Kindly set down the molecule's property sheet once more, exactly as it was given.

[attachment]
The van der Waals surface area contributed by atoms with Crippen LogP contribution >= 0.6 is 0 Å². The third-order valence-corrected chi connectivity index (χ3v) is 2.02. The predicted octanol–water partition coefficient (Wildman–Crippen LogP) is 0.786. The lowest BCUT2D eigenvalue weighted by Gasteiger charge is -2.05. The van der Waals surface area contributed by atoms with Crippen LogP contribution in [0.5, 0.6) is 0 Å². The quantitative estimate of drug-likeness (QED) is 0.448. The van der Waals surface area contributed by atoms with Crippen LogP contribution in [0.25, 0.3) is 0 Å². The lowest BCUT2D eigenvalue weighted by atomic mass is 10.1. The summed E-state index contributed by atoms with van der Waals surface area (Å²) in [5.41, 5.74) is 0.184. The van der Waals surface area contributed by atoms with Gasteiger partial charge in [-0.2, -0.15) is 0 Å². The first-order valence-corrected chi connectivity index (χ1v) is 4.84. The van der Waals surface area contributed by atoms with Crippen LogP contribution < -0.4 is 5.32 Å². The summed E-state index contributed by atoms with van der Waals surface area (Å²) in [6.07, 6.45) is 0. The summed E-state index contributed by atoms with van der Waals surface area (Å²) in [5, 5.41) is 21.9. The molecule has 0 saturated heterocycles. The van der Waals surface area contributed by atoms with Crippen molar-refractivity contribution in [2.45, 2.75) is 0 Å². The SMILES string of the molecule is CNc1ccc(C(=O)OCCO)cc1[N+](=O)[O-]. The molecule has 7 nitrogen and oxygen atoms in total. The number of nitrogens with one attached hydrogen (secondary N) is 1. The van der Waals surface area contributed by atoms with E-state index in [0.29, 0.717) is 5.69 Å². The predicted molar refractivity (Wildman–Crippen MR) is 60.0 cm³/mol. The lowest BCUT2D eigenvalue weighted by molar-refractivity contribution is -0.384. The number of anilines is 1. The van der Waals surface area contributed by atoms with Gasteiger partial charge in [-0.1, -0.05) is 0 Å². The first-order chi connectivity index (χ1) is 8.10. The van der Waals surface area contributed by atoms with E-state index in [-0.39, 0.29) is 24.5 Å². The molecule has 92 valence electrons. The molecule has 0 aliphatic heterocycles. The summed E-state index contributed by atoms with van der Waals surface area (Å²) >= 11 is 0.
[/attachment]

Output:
The van der Waals surface area contributed by atoms with Crippen LogP contribution >= 0.6 is 0 Å². The third-order valence-corrected chi connectivity index (χ3v) is 2.02. The predicted octanol–water partition coefficient (Wildman–Crippen LogP) is 0.786. The lowest BCUT2D eigenvalue weighted by Gasteiger charge is -2.05. The van der Waals surface area contributed by atoms with Crippen LogP contribution in [0.5, 0.6) is 0 Å². The quantitative estimate of drug-likeness (QED) is 0.448. The van der Waals surface area contributed by atoms with Crippen LogP contribution in [0.25, 0.3) is 0 Å². The lowest BCUT2D eigenvalue weighted by atomic mass is 10.1. The summed E-state index contributed by atoms with van der Waals surface area (Å²) in [5.41, 5.74) is 0.184. The van der Waals surface area contributed by atoms with Gasteiger partial charge in [-0.2, -0.15) is 0 Å². The first-order valence-corrected chi connectivity index (χ1v) is 4.84. The van der Waals surface area contributed by atoms with Crippen LogP contribution < -0.4 is 5.32 Å². The summed E-state index contributed by atoms with van der Waals surface area (Å²) in [6.07, 6.45) is 0. The summed E-state index contributed by atoms with van der Waals surface area (Å²) in [5, 5.41) is 21.9. The molecule has 0 saturated heterocycles. The van der Waals surface area contributed by atoms with Crippen molar-refractivity contribution in [2.45, 2.75) is 0 Å². The SMILES string of the molecule is CNc1ccc(C(=O)OCCO)cc1[N+](=O)[O-]. The molecule has 7 nitrogen and oxygen atoms in total. The number of nitrogens with one attached hydrogen (secondary N) is 1. The van der Waals surface area contributed by atoms with E-state index in [0.29, 0.717) is 5.69 Å². The predicted molar refractivity (Wildman–Crippen MR) is 60.0 cm³/mol. The lowest BCUT2D eigenvalue weighted by molar-refractivity contribution is -0.384. The number of anilines is 1. The van der Waals surface area contributed by atoms with Gasteiger partial charge in [-0.1, -0.05) is 0 Å². The first-order chi connectivity index (χ1) is 8.10. The van der Waals surface area contributed by atoms with E-state index in [-0.39, 0.29) is 24.5 Å². The molecule has 92 valence electrons. The molecule has 0 aliphatic heterocycles. The summed E-state index contributed by atoms with van der Waals surface area (Å²) >= 11 is 0.